In the bacterial sialidase, superposition of GBA to align its guanidinium group to the Neu5Ac2en 04 hydroxyl group, which will mimic the 4-guanidino-Neu5Ac2en binding mode, is not possible due to steric conflicts with residues Arg 56 and Asp 100 in bacterial sialidase. This steric interference in the Neu5Ac2en O4 pocket also explains the inhibition selectivity of 4-guanidino-Neu5Ac2en for influenza virus sialidase versus bacterial sialidases. The rotation of the GBA ring resulting from energy minimization may be due to the lack of an hydroxyl group at the C5 position in GBA, which would bind in the Neu5Ac2en O4 hydroxyl site.

H. Modeling and GRID Analysis of Inhibitor-Bacterial Sialidase Complexes

The structure of a prototypical bacterial sialidase from S. typhimurium complexed with the inhibitor Neu5Ac2en by Crennell et al. was used to position the benzoic acid inhibitors HNBA and GBA into the bacterial sialidase active site. The interactions between Neu5Ac2en and the active site of the bacterial sialidase are shown in FIG. 2a.

To model the HNBA-bacterial sialidase complex, the C1, O3, and C5 atoms of HNBA were superimposed onto the C2, O4, C6 atoms of Neu5Ac2en using a least-squares approach. The superposition aligns the C1 carboxylate, C3 hydroxyl, and C4 acetylamino groups of HNBA with the C2 carboxylate, O4 hydroxyl, and C5 acetylamino groups of Neu5Ac2en and preserves the important interactions of these groups with the bacterial sialidase active site residues in the HNBA-bacterial sialidase modeled complex. See FIG. 3a.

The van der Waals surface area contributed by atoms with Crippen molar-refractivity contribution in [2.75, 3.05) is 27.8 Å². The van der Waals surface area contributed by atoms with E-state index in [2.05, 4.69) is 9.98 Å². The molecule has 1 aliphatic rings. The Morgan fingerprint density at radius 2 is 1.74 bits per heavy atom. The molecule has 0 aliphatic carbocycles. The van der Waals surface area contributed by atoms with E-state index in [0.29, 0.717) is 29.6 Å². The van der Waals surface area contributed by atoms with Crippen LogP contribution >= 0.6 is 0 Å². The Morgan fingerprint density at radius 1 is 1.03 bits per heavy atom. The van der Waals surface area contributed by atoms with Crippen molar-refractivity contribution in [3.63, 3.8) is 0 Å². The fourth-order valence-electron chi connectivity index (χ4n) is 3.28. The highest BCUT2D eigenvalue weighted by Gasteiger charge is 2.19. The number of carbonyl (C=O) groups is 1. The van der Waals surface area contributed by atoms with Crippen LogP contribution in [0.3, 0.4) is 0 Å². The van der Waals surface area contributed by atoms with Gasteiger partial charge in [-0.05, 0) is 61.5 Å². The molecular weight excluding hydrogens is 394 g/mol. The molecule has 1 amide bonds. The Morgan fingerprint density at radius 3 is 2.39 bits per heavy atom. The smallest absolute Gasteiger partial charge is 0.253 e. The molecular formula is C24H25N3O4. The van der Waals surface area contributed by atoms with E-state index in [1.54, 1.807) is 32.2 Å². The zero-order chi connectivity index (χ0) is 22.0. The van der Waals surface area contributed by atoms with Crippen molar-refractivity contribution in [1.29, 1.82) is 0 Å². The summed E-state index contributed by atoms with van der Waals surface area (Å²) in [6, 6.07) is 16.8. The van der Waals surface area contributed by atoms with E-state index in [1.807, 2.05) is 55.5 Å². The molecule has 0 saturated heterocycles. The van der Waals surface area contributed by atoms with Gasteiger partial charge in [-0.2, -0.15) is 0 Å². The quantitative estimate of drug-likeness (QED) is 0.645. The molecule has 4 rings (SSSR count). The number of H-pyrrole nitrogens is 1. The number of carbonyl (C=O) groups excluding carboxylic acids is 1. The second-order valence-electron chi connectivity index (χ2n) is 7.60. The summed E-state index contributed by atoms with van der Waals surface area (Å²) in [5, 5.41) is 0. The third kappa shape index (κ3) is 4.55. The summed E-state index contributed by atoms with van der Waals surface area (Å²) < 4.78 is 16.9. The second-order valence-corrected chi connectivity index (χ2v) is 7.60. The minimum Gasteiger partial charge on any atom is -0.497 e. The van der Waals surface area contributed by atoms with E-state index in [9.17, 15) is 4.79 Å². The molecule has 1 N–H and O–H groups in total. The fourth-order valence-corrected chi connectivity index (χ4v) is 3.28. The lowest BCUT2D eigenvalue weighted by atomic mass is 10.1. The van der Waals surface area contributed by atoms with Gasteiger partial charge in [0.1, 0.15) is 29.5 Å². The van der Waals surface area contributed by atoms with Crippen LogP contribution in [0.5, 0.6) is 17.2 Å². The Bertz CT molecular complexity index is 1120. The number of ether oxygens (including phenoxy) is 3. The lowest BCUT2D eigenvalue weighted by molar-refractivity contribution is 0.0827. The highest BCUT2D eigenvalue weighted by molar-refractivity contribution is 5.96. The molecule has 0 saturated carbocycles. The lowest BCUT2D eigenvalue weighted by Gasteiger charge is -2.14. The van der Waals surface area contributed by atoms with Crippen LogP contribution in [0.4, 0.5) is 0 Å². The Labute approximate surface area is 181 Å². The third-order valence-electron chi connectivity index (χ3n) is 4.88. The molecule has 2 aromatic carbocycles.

The GBA-bacterial sialidase complex was modeled by a least squares superposition of the C1, N3, and C5 atoms of GBA onto the C2, C7, and C3 atoms of Neu5Ac2en. See FIG. 3b. The superposition aligns the GBA guanidinium group to the Neu5Ac2en glycerol group in the bacterial sialidase active site. This orientation corresponds to the binding mode observed in the GBA influenza virus type A N2 sialidase complex. Following the initial least squares superposition, the guanidinium sidegroup of GBA was manually rotated into the N3+ binding site A identified in the GRID map analysis on a graphics display using the program FRODO.

All of the water molecules identified in the Neu5Ac2en-bacterial sialidase crystal structure were included in the HNBA-bacterial sialidase model. The criteria for retaining the waters in the HNBA-bacterial sialidase complex was that none of the water molecules were sterically excluded by the presence of the HNBA inhibitor and all of the water molecules possessed potential hydrogen bonding partners. In the GBA-bacterial sialidase, two of the water molecules in the Neu5Ac2en-bacterial complex, HOH 906 and HOH 907, were excluded due to steric overlap with the GBA guanidino group.